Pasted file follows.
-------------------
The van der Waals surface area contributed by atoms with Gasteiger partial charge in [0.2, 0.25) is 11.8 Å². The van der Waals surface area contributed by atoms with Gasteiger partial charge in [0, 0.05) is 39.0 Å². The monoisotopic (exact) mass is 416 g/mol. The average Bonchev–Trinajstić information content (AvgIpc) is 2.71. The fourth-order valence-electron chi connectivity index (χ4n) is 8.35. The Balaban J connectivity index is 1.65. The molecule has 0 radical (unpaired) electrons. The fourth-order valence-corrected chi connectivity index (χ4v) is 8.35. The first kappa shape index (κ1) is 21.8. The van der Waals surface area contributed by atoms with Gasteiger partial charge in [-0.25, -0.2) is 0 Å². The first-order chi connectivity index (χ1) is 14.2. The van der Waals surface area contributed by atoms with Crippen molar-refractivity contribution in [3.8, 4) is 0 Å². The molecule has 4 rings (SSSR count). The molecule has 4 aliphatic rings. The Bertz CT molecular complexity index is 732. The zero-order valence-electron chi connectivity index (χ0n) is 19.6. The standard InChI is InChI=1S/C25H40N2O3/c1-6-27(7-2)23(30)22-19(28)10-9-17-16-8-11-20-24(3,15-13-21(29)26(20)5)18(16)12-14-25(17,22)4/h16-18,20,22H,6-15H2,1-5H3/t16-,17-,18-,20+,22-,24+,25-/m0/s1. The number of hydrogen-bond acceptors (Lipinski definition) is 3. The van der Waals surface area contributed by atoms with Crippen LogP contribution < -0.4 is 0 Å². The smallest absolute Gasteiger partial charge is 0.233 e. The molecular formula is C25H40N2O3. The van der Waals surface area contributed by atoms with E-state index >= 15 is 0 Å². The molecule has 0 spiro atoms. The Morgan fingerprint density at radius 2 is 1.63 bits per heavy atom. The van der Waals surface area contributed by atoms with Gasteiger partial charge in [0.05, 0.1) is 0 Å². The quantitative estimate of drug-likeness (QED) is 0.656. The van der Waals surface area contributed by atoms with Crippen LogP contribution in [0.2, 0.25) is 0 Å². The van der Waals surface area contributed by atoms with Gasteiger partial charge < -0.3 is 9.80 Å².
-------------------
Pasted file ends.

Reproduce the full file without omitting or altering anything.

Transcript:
The van der Waals surface area contributed by atoms with Gasteiger partial charge in [0.2, 0.25) is 11.8 Å². The van der Waals surface area contributed by atoms with Gasteiger partial charge in [0, 0.05) is 39.0 Å². The monoisotopic (exact) mass is 416 g/mol. The average Bonchev–Trinajstić information content (AvgIpc) is 2.71. The fourth-order valence-electron chi connectivity index (χ4n) is 8.35. The Balaban J connectivity index is 1.65. The molecule has 0 radical (unpaired) electrons. The fourth-order valence-corrected chi connectivity index (χ4v) is 8.35. The first kappa shape index (κ1) is 21.8. The van der Waals surface area contributed by atoms with Gasteiger partial charge in [-0.25, -0.2) is 0 Å². The first-order chi connectivity index (χ1) is 14.2. The van der Waals surface area contributed by atoms with Crippen molar-refractivity contribution in [3.8, 4) is 0 Å². The molecule has 4 rings (SSSR count). The molecule has 4 aliphatic rings. The Bertz CT molecular complexity index is 732. The zero-order valence-electron chi connectivity index (χ0n) is 19.6. The standard InChI is InChI=1S/C25H40N2O3/c1-6-27(7-2)23(30)22-19(28)10-9-17-16-8-11-20-24(3,15-13-21(29)26(20)5)18(16)12-14-25(17,22)4/h16-18,20,22H,6-15H2,1-5H3/t16-,17-,18-,20+,22-,24+,25-/m0/s1. The number of hydrogen-bond acceptors (Lipinski definition) is 3. The van der Waals surface area contributed by atoms with Crippen LogP contribution < -0.4 is 0 Å². The smallest absolute Gasteiger partial charge is 0.233 e. The molecular formula is C25H40N2O3. The van der Waals surface area contributed by atoms with E-state index >= 15 is 0 Å². The molecule has 0 spiro atoms. The Morgan fingerprint density at radius 2 is 1.63 bits per heavy atom. The van der Waals surface area contributed by atoms with Gasteiger partial charge in [0.05, 0.1) is 0 Å². The quantitative estimate of drug-likeness (QED) is 0.656. The van der Waals surface area contributed by atoms with Crippen LogP contribution in [0.2, 0.25) is 0 Å². The van der Waals surface area contributed by atoms with Gasteiger partial charge < -0.3 is 9.80 Å².